If you can’t pay your bills, you are not alone, but there are a number of actions you can take and help available. By rescheduling your debts, applying for grants/financial assistance and prioritising your bills, you can begin to take control of your finances again.
You need to speak to the company you owe money to if you can't pay your bills. Most companies will have procedures in place to help, including payment plans or short holidays that let you get back on your feet.
As the cost of living continues to rise and household incomes stagnate, more and more people are struggling to pay their bills. There are various tweaks/changes you can make and even grants available to help you get yourself back on your feet.
Facing up to your financial difficulties is the first major challenge, and then slowly but surely you will start to regain control of your life.
Continue reading to get ideas that can help you overcome your financial difficulties.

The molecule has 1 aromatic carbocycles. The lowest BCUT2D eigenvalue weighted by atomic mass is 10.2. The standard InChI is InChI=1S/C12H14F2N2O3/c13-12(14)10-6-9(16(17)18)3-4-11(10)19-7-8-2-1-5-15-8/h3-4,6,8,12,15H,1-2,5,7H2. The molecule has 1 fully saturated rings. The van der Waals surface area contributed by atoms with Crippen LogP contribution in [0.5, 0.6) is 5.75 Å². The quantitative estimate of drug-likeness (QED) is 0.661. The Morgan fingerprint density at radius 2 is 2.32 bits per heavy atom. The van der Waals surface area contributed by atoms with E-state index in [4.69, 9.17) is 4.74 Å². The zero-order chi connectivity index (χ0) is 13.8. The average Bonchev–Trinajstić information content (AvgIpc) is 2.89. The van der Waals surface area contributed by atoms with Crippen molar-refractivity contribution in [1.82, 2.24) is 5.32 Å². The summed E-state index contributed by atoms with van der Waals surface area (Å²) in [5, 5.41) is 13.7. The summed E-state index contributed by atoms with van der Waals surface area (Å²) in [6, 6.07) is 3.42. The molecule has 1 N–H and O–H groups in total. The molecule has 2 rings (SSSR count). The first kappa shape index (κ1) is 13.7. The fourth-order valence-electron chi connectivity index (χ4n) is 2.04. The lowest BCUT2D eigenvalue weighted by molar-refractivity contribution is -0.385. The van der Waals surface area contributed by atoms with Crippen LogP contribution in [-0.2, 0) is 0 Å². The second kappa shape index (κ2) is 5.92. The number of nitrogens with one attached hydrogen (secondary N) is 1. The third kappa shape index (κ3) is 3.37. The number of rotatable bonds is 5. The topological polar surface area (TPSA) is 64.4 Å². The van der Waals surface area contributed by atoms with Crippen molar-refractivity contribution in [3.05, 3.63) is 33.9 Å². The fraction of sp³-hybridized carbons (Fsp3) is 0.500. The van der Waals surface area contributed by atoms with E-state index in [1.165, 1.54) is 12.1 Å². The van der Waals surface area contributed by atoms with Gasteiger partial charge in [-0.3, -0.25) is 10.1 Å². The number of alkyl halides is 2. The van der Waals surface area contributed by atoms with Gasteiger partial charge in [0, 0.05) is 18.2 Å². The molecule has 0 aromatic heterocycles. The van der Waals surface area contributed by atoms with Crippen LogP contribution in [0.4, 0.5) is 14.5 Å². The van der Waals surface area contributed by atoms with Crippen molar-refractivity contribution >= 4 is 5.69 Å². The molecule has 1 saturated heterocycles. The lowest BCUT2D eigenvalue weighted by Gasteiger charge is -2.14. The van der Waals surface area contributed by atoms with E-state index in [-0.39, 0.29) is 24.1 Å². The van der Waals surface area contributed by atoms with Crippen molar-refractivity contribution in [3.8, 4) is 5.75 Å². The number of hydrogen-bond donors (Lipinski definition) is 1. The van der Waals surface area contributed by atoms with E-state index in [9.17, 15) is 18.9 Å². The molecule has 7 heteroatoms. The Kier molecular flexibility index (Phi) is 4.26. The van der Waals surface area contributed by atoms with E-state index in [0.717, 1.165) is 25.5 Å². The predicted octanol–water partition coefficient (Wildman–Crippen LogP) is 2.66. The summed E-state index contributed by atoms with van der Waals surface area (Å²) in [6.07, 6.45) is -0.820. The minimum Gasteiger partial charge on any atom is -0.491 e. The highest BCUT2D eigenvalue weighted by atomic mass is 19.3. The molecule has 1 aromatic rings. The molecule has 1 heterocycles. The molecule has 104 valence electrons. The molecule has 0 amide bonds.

We update all our guides regularly. If you are researching debt and we haven't got an exact guide that helps you, keep coming back as we update daily.
The first thing to do is sit down, write a summary of your income, expenses and surplus/shortfall. You then need to prioritise your essential bills which will take in the likes of food, rent/mortgage and utility bills. These are expenses you need to live on day by day basis, and while you may be able to make some savings, these are the bills that need to come first.
There is a second layer below priority bills that are deemed “non-essential”, but that doesn’t mean you can simply ignore them - they won’t go away. We are talking about taxes, car repayments, insurance, credit card debt and any other debts that you have outstanding. Once you have looked at essential and non-essential bills, you will then have an idea of your shortfall.